Canadian miner SEMAFO said that following the deadly attack on its employees, contractors and suppliers in Burkina Faso, it’s operations at the Boungo mine remained suspended.
Benoit Desormeaux, President and CEO of SEMAFO, explained that in addition to the impact on people, the unprecedent scale and nature of the attack has made basic administration and logistics very difficult.
SEMAFO reported that its employees were attacked in Burkino Faso on Wednesday, 6 November. The TSX-listed miner said the attack took place on the road between Fada and the Boungou Mine site in the Est region of Burkina Faso. The incident happened approximately 40 kilometers from the Boungou mine.
The convoy, escorted by military personnel, comprised five buses transporting SEMAFO national employees, contractors and suppliers.
Latest updates from SEMAFO is that a total of 241 of its employees, contractors and suppliers were involved in the attack. It revealed that current estimates are 39 fatalities, 60 injuries, 141 accounted for and one employee remains unaccounted for.
“It will take some time to evaluate the new operating environment and to assess how we will be able to operate in a safe and secure manner in Burkina Faso. Until such time the Boungou Mine operations will continue to be suspended,” Desormeaux said.
Meanwhile, ASX-listed Perenti Global Limited reports that following the attack last week, the number of its employees hurt during the incident remains unchanged at 19 fatalities and 26 injured.
The members of Perenti’s workforce were from African Mining Services (AMS).
“Perenti has accounted for all members of its AMS workforce who were part of the convoy out of Boungou last week. The number of fatalities remains unchanged at 19 with 26 staff injured. We are doing all we can to ensure that all injured people are receiving the best possible care,” Perenti MD and CEO, Mark Norwell, said.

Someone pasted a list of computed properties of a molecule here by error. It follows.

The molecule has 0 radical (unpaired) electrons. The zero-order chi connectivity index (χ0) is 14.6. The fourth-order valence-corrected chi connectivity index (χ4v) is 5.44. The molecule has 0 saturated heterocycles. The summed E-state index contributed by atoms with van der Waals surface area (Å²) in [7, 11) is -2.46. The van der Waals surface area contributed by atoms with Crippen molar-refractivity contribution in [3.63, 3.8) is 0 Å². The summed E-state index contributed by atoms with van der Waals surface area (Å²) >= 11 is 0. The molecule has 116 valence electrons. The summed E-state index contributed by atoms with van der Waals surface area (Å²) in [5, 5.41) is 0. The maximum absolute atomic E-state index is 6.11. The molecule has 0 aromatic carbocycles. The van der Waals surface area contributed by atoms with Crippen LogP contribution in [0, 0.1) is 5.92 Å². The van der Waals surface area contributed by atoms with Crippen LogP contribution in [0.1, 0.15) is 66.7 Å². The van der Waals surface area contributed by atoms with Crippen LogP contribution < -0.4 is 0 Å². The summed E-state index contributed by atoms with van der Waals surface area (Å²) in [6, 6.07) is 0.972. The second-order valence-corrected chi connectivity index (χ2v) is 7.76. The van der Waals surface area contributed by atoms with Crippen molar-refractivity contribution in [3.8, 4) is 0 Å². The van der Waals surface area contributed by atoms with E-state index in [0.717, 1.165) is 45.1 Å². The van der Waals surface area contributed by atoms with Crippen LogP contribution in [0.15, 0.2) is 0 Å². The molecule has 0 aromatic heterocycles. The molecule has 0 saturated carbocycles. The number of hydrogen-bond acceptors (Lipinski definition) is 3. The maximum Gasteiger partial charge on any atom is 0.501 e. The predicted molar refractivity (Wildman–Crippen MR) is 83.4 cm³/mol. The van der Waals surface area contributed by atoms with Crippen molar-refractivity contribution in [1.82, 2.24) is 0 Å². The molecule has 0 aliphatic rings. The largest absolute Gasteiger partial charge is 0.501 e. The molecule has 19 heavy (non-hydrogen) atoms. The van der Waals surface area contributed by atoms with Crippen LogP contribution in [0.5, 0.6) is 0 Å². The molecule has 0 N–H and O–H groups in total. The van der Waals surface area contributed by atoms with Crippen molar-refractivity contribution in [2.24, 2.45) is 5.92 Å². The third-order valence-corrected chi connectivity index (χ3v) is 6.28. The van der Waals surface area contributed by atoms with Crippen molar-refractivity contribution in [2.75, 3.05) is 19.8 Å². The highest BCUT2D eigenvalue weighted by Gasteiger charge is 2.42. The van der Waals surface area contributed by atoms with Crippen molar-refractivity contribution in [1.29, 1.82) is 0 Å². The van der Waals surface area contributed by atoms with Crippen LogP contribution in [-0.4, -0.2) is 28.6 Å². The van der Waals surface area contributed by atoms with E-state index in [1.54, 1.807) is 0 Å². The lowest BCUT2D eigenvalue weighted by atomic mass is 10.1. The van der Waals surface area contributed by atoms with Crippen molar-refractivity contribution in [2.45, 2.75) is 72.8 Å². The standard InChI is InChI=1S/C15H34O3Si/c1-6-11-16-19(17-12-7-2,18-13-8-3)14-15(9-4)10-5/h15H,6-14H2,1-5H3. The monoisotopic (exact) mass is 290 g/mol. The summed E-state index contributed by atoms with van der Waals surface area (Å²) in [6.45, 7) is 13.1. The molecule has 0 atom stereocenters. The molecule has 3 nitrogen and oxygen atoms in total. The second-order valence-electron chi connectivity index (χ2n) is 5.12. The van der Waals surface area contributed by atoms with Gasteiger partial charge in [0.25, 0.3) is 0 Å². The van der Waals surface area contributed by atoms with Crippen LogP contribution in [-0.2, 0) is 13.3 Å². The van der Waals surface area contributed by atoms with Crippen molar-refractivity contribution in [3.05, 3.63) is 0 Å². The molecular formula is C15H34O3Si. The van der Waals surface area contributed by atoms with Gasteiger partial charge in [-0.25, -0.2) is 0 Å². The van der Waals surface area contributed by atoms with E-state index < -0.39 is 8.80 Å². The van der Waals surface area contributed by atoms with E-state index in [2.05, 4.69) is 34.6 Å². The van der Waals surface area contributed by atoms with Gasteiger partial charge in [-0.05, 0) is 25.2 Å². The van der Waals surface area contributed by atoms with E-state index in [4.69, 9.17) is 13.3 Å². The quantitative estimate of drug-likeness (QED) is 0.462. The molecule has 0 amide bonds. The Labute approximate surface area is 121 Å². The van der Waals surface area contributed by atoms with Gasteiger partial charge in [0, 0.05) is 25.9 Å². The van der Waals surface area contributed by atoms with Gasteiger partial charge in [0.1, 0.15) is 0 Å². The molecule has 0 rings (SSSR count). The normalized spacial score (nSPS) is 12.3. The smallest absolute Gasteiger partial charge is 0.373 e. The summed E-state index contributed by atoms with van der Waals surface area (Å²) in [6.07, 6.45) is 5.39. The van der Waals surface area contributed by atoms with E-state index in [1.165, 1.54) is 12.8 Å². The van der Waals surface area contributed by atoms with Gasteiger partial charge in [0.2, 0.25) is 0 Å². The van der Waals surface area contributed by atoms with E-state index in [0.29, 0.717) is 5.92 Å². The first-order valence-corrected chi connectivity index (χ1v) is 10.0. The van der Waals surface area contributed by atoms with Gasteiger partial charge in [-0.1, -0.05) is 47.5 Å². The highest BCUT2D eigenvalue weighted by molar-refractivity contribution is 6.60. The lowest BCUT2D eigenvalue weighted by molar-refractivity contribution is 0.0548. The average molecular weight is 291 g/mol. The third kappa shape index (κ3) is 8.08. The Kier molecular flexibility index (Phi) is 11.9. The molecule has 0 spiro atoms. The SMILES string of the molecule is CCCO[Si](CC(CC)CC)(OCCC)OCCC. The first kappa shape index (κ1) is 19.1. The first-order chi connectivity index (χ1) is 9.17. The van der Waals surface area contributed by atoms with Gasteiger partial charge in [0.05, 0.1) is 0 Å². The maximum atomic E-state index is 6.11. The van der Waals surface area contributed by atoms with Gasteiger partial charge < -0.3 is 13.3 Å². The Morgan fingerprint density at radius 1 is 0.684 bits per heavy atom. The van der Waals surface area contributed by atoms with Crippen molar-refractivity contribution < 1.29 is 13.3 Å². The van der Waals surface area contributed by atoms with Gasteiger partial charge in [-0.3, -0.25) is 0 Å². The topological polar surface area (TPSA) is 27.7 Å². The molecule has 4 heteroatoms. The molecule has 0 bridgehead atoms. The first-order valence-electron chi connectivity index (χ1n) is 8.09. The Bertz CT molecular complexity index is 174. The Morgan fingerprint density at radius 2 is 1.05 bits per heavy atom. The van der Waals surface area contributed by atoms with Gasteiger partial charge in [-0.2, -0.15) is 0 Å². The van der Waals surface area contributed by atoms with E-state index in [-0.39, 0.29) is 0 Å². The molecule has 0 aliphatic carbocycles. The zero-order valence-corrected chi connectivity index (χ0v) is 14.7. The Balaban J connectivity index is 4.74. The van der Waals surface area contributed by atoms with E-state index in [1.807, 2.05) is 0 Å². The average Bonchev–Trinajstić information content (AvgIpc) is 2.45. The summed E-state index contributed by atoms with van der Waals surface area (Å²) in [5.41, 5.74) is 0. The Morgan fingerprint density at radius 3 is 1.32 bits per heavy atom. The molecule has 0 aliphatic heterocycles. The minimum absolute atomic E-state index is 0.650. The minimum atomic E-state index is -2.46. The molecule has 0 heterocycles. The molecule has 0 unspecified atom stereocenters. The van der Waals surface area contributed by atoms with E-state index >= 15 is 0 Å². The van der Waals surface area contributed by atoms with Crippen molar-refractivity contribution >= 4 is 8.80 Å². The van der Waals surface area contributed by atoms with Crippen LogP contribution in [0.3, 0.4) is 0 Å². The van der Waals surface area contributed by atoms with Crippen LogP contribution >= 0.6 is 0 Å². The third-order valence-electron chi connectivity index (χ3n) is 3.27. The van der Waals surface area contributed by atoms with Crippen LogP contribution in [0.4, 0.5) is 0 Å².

The company also reported that counselling services have also been established for families and employees.
Further, it revealed that the evacuation process is underway for all staff remaining at the Boungou mine site via helicopter.
“Perenti’s objective is to reunite them with their friends and families as soon as possible. We have seen the true human cost of the tragic events of last week and it’s difficult to comprehend. These were hard working innocent people simply trying to provide a livelihood for their families,” Norwell.
He added: “We are doing absolutely everything we can to support those affected and have mobilised additional personnel to assist in any way possible.” Operations at the Boungou mine site remain suspended.
With regard to SEMAFO, it reported that over the past weekend, it began transportation of people by helicopter from the Boungou mine site.
Desormeaux added that many of the people on-site need to be home with their families and to recover from last week’s incident.
“Myself and most of our senior management team are in-country ensuring all those affected are getting the support they require. Our priority continues to be their safety, security and well-being,” Desormeaux said.